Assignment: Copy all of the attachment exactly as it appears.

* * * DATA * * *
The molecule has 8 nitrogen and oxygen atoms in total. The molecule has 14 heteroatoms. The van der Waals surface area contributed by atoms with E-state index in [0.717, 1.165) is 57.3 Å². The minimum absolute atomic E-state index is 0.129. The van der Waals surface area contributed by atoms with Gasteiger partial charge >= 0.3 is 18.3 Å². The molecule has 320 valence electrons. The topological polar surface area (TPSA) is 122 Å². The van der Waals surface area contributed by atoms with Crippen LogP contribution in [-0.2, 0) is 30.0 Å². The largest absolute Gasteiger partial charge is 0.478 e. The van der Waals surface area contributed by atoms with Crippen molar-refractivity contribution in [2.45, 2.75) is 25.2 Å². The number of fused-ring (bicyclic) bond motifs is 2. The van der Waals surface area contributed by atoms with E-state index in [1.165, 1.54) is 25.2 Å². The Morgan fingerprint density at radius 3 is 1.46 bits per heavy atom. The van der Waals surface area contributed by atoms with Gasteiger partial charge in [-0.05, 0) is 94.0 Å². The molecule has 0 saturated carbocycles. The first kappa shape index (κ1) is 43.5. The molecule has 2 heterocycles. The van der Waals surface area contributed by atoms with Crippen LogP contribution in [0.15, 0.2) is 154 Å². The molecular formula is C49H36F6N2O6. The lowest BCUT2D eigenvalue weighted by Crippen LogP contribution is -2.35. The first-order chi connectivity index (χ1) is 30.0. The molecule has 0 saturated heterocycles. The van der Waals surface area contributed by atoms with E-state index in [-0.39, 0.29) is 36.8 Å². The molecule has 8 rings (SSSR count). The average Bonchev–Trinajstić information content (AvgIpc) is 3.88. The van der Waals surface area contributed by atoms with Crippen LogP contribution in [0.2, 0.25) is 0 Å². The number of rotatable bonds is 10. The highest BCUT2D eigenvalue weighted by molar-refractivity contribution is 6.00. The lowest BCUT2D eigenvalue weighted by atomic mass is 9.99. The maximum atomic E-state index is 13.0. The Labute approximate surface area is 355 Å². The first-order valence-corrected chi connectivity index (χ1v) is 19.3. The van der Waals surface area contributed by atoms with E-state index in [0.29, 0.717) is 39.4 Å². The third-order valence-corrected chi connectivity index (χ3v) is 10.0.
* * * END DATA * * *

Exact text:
The molecule has 8 nitrogen and oxygen atoms in total. The molecule has 14 heteroatoms. The van der Waals surface area contributed by atoms with E-state index in [0.717, 1.165) is 57.3 Å². The minimum absolute atomic E-state index is 0.129. The van der Waals surface area contributed by atoms with Gasteiger partial charge >= 0.3 is 18.3 Å². The molecule has 320 valence electrons. The topological polar surface area (TPSA) is 122 Å². The van der Waals surface area contributed by atoms with Crippen LogP contribution in [-0.2, 0) is 30.0 Å². The largest absolute Gasteiger partial charge is 0.478 e. The van der Waals surface area contributed by atoms with Crippen molar-refractivity contribution in [2.45, 2.75) is 25.2 Å². The number of fused-ring (bicyclic) bond motifs is 2. The van der Waals surface area contributed by atoms with E-state index in [1.165, 1.54) is 25.2 Å². The Morgan fingerprint density at radius 3 is 1.46 bits per heavy atom. The van der Waals surface area contributed by atoms with Gasteiger partial charge in [-0.05, 0) is 94.0 Å². The molecule has 0 saturated carbocycles. The first kappa shape index (κ1) is 43.5. The molecule has 2 heterocycles. The van der Waals surface area contributed by atoms with Crippen LogP contribution in [0.15, 0.2) is 154 Å². The molecular formula is C49H36F6N2O6. The lowest BCUT2D eigenvalue weighted by Crippen LogP contribution is -2.35. The first-order chi connectivity index (χ1) is 30.0. The molecule has 0 saturated heterocycles. The van der Waals surface area contributed by atoms with E-state index in [-0.39, 0.29) is 36.8 Å². The molecule has 8 rings (SSSR count). The average Bonchev–Trinajstić information content (AvgIpc) is 3.88. The van der Waals surface area contributed by atoms with Crippen LogP contribution in [0.2, 0.25) is 0 Å². The number of rotatable bonds is 10. The highest BCUT2D eigenvalue weighted by molar-refractivity contribution is 6.00. The lowest BCUT2D eigenvalue weighted by atomic mass is 9.99. The maximum atomic E-state index is 13.0. The Labute approximate surface area is 355 Å². The first-order valence-corrected chi connectivity index (χ1v) is 19.3. The van der Waals surface area contributed by atoms with E-state index in [0.29, 0.717) is 39.4 Å². The third-order valence-corrected chi connectivity index (χ3v) is 10.0.